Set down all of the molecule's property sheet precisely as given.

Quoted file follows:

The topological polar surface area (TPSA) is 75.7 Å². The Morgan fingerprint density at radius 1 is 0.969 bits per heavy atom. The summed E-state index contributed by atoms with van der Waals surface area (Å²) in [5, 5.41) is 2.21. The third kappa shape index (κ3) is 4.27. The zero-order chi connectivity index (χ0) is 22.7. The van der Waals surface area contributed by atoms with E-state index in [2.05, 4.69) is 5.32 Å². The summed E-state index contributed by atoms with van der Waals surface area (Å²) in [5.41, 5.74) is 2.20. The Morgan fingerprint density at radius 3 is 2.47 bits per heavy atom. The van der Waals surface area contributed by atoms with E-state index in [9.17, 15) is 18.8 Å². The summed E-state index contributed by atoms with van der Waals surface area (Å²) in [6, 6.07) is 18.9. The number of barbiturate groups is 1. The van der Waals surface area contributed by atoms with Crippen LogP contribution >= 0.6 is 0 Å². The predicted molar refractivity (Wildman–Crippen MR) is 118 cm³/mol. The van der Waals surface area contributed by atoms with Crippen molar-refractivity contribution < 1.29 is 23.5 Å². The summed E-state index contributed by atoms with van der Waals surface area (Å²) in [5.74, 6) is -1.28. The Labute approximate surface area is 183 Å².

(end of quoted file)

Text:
The topological polar surface area (TPSA) is 75.7 Å². The Morgan fingerprint density at radius 1 is 0.969 bits per heavy atom. The summed E-state index contributed by atoms with van der Waals surface area (Å²) in [5, 5.41) is 2.21. The third kappa shape index (κ3) is 4.27. The zero-order chi connectivity index (χ0) is 22.7. The van der Waals surface area contributed by atoms with E-state index in [2.05, 4.69) is 5.32 Å². The summed E-state index contributed by atoms with van der Waals surface area (Å²) in [5.41, 5.74) is 2.20. The Morgan fingerprint density at radius 3 is 2.47 bits per heavy atom. The van der Waals surface area contributed by atoms with E-state index in [9.17, 15) is 18.8 Å². The summed E-state index contributed by atoms with van der Waals surface area (Å²) in [6, 6.07) is 18.9. The number of barbiturate groups is 1. The van der Waals surface area contributed by atoms with Crippen LogP contribution >= 0.6 is 0 Å². The predicted molar refractivity (Wildman–Crippen MR) is 118 cm³/mol. The van der Waals surface area contributed by atoms with Crippen molar-refractivity contribution < 1.29 is 23.5 Å². The summed E-state index contributed by atoms with van der Waals surface area (Å²) in [5.74, 6) is -1.28. The Labute approximate surface area is 183 Å².